Saturday, 28 November 2020


It is amazing how a problem, and especially a disaster, can focus the mind ... focus efforts of individuals and teams ... focus organisations - and even focus nations.

The current pandemic has been very much ‘pan’ - crossing countries and continents. It has seen remarkable global cooperation and collaboration in the search for an effective vaccine, with even the beleaguered WHO (beleaguered thanks to the ex-president of the USA) providing coordination and communication.

The result is a number of potential vaccines being developed and tested in a remarkably short time. - and the first glimmers of hope that the pandemic might soon be under control.

This is a great lesson in facilitating innovation.

Remember those 'C's - cooperation, collaboration, coordination and communication. But mainly remember the immense focus placed on the problem - and therefore on potential solutions. 

When seeking innovation, you must have these conditions in place, serving the efforts of a team or teams who are completely focused on an agreed problem. 

Of course this should preferably be done before disaster strikes :)

Saturday, 21 November 2020

Should the CEO worry about employee productivity?

The obvious answer is ‘Yes’ but is that the right answer?

it depends on what you means by ‘worry about’.

The CEO needs to worry about ‘big issues’ - those that directly affect achievement of strategic aims and the overall mission.

Of course, productivity is important.  It is a useful measure of ‘future profit’, of competitiveness.  But is it a big issue?

Yes - but not at the employee level.

Even though the productivity of employees can be aggregated to the level of the organisation  it is not the determining factor of organisational productivity.  What matters is the productivity and effectiveness of the overall ‘system’, of the way various organisational components interact and interplay.

So, productivity is definitely an issue for the CEO - but at the highest levels where it does indeed directly affect achievement of strategic aim and the overall mission. Senior and middle mangers should then address the productivity of the various organisational components - functions, processes, departments, teams - so that productivity is build from the ground (shop floor) up.

The CEO then has no need to worry!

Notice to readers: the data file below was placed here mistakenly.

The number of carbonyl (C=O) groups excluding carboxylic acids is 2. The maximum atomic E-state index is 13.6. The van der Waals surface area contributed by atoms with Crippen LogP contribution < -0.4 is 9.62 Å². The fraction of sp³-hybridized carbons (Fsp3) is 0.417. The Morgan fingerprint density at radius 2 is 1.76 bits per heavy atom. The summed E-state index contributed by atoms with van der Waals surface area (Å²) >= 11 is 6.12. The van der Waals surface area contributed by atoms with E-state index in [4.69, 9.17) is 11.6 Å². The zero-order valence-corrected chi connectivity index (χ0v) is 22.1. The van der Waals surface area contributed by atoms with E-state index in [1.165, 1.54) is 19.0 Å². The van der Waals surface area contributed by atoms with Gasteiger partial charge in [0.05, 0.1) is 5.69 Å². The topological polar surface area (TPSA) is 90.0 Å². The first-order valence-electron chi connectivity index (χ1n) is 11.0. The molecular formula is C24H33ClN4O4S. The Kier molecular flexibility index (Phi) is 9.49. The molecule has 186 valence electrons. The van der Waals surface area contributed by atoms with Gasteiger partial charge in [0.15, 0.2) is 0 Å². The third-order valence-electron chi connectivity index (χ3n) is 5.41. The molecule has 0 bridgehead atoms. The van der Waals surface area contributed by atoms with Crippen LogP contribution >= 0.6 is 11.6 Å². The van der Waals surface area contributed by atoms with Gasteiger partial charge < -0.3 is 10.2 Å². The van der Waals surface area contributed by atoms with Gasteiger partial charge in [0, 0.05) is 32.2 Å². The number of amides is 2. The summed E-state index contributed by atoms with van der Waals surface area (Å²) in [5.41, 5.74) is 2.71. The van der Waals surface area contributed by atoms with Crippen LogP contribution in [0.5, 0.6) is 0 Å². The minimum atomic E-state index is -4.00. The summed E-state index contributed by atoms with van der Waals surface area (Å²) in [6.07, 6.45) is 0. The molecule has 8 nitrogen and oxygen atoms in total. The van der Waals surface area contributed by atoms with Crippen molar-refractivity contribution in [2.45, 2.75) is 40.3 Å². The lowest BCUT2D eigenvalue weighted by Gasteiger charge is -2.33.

Saturday, 14 November 2020

A Suitable Platform

Two trends have come together to transform attitudes to technology.

Firstly, hardware (closely followed by software) has become so advanced that many tasks previously thought incapable of being computerised or digitised have now come within application areas

Secondly, people have become used to using technology since they now use their mobile phones for a range of daily tasks.

This means that:

many companies can see opportunities to improve productivity by computerising or adding technology support to a range of processes;

workers are not as frightened of using technology as they might have been even a decade ago.

Of course this is a generalisation.  It is still incumbent on firms to ensure that all employees do, in fact, have the skills they need to work effectively with new technologies.  Firms should also work towards having compatible and complementary software with similar user interfaces and user experiences so that confusion is minimised.

This is often best achieved by adopting a comprehensive, modular technology platform which can be tailored to the company’s needs but maintains a consistent approach across the platform and within all modules.


Saturday, 7 November 2020

Post-Pandemic Policy

A crisis like the one the world is at the moment changes political, economic and business thinking. Long-strategy understandably gives way to survival thinking.... “How can we get through this?”

So, longer (but not that long) issues such as climate change become very much a ‘future nice-to-consider’ rather than an impending issue.

Individual firms (and especially small firms) just have to do what they need to survive the next few months (perhaps, unfortunately, the next few years) and short-term cost savings are more important than considered and balanced thinking.

However, governments have a responsibility to think in the longer-term.  They need to be thinking NOW about the measures they need to take to raise productivity and innovation after the pandemic to raise the revenue to pay off the loans they have taken to pay for their current palliative measures.